Scoliosis patient breathes easier

Angela Winkler with husband and four children at a wedding: “I was pain free and danced the night away,” she said.

Angela Winkler with her husband and children at a wedding: “I was pain free and danced the night away,” she said.

For many elementary students, annual school health screenings are part of the normal routine: hearing, vision, lice, and checking for spine problems. For some, the results of the school screenings would expose nothing out of the ordinary; for others, it would reveal hidden problems or warning signs.

One year, Angela Winkler’s screening revealed her scoliosis, or a curvature of the spine. Scoliosis, often developing in young children, can result in a number of debilitating medical conditions if given the chance to worsen. Winkler said she thought very little of the diagnosis and continued living her life normally.

“I was told as a teenager my scoliosis was mild and the curvature would never increase after I stopped growing,” Winkler said. “I also believed the only reason to have surgery would be for cosmetic reasons, not medical.”

But as Winkler grew older, her scoliosis did cause problems, but it wasn’t until the pain went from mild to severe that it took a heavy toll on her. As a mother of four, Winkler needed to keep up with her kids but she couldn’t due to the side effects of the scoliosis, which eventually affected her lung capacity and her ability to breathe normally.

Scoliosis in her lumbar vertebrae was rubbing the nerve that stretches down her left leg, causing hip pain and producing foot drop, a weakening of the muscles that allow the ankles and toes to flex that causes the foot to drag when walking. As a result, Winkler couldn’t walk far or stand long before needing to take the weight off of her leg.

“Sitting was very uncomfortable because my ribs and my hip bone would touch and my torso felt squished. It was difficult to take a deep breath,” Winkler said.

After deciding to have corrective surgery, Winkler was referred to Keith Bridwell, MD, Washington University orthopedic surgeon at Barnes-Jewish Hospital. Dr. Bridwell treats patients with spinal deformities and disorders, and is one of the top-rated orthopedic surgeons in the United States.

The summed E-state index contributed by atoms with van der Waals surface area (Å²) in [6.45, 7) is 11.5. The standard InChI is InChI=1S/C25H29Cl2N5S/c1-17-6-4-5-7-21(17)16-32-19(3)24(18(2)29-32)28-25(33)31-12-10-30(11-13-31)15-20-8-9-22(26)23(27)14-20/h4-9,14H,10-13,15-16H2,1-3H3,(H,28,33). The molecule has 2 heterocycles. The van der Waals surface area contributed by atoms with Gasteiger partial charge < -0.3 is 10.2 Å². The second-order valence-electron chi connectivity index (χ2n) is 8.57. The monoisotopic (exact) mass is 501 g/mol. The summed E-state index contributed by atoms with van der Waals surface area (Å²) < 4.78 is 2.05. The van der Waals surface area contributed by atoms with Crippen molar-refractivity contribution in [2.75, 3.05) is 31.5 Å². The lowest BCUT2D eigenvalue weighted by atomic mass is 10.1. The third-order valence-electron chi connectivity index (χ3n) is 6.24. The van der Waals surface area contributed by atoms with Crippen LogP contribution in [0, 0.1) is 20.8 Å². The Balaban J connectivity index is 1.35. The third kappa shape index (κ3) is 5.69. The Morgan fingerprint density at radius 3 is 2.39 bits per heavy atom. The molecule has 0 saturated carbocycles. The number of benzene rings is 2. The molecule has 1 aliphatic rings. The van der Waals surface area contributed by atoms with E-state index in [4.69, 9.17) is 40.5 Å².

“It is unusual for a young adult to have such a rapidly progressing degenerative deformity,” Dr. Bridwell said. “Because of this, she underwent a complex posterior spinal fusion surgery.”

Before this surgery, Bridwell had to free the nerve of Winkler’s left leg to improve her chances of avoiding permanent nerve damage. Without surgery, the scoliosis would have progressed and Winkler could have lost the use of her leg.

After her surgery, Winkler’s leg and back pain subsided, and she was able to walk without discomfort. She started coaching her son’s basketball team, teaching Sunday school and volunteering in her free time.

“I owe my life, as an active mom of four, to Dr. Bridwell and his spinal team,” Winkler said. “I could never go back to where I was two years ago now that I am where I am today.”

To schedule an appointment with a spine physician, call (855) 925-0631 or learn your treatment options for spinal disorders.

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Category: Orthopedics

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Barnes-Jewish Hospital at Washington University Medical Center is the largest hospital in Missouri and the largest private employer in the St. Louis region. An affiliated teaching hospital of Washington University School of Medicine, Barnes-Jewish Hospital has a 1,800 member medical staff with many who are recognized as "Best Doctors in America." They are supported by residents, interns and fellows, in addition to nurses, technicians and other health-care professionals.

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